Advisor(s) - Committee Chair
Dr. Donna Blackburn (Director), Dr. Susan Jones, Dr. Deborah Williams
School of Nursing
Master of Science
All terrain vehicles (ATVs) are a popular source of recreation. For some rural adolescents, ATVs are frequently used for agricultural work. Whether for work or recreation, many adolescents operate ATVs improperly either from a lack of knowledge, poor judgment or they engage in risky behaviors resulting in injuries and fatalities.
The Kentucky Department of Agriculture (KDA) has devoted resources to provide ATV safety programs to educate adolescents statewide. However, there are no known studies evaluating the effectiveness of this KDA intervention. Therefore, a pilot study was proposed to determine the effectiveness of The KDA ATV safety program in improving ATV safety knowledge, attitudes and behaviors of adolescents ages 12 to 18.
Following HSRB approval, a pre-experimental one group, pre-test, post-test design pilot study was conducted. A convenience sample (n=18) was drawn from adolescents registered to attend an ATV safety program provided by the KDA. The study was conducted in a south central Kentucky city.
Haddon’s Matrix was used as the theoretical framework using the dual axis approach to injury prevention and injury control. On one axis are the host, the agent and the environment. In this study the host is the adolescent ATV driver, and the agent is the all-terrain vehicle. The environment includes the terrain, applicable ATV laws and societal attitudes toward ATV safety. On the second axis are the pre-event, event and post-event phases. Haddon’s Matrix is a process mechanism in which opportunities to reduce ATV related injuries and fatalities can be identified. It is believed that knowledge, attitudes and behaviors regarding ATV safety can be positively influenced through effective educational strategies, ATV engineering design changes and ATV law enforcement issues as identified through the use of Haddon’s Matrix.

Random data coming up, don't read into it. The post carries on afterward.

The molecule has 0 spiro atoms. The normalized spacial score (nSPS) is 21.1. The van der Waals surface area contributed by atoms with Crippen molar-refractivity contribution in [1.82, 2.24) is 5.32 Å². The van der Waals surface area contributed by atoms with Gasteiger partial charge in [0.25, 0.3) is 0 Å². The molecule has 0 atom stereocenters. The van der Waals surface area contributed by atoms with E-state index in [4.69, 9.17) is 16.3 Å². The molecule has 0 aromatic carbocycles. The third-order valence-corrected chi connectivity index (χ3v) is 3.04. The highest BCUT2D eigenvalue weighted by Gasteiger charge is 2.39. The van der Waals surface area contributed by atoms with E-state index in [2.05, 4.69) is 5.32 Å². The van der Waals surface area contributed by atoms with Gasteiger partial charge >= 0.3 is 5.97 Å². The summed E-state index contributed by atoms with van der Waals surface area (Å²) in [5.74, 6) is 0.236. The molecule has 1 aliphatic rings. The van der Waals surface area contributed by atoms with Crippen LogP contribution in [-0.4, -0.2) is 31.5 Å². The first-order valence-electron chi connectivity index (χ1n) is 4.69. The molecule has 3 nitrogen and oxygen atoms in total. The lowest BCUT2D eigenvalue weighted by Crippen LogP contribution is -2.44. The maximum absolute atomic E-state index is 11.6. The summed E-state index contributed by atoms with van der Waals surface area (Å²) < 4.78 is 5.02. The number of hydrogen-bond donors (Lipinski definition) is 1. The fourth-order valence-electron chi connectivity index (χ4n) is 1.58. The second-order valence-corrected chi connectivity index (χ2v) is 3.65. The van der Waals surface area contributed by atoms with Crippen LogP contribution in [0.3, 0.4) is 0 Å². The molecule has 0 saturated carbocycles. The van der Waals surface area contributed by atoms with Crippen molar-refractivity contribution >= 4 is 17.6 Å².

Descriptive statistics and paired t-tests were used to analyze the data. The analysis revealed no statistically significant changes in adolescent knowledge following the intervention. However, there were statistically significant improvements in ATV related safety attitudes and behaviors.
In conclusion, efforts should continue to prevent ATV-related injuries and fatalities via educational strategies to change behaviors and attitudes regarding ATV safety in communities and individuals. Implications include the need for further research to determine best practice ATV educational strategies that create positive change.
Community Health and Preventive Medicine | Nursing | Occupational and Environmental Health Nursing | Public Health Education and Promotion
Vickous, Kim Elaine Young, "An All-Terrain Vehicle Safety Educational Program: Is It Effective in Improving Attitudes, Safety Knowledge, and Behaviors in Adolescents Ages 12 to 18?" (2008). Masters Theses & Specialist Projects. Paper 23.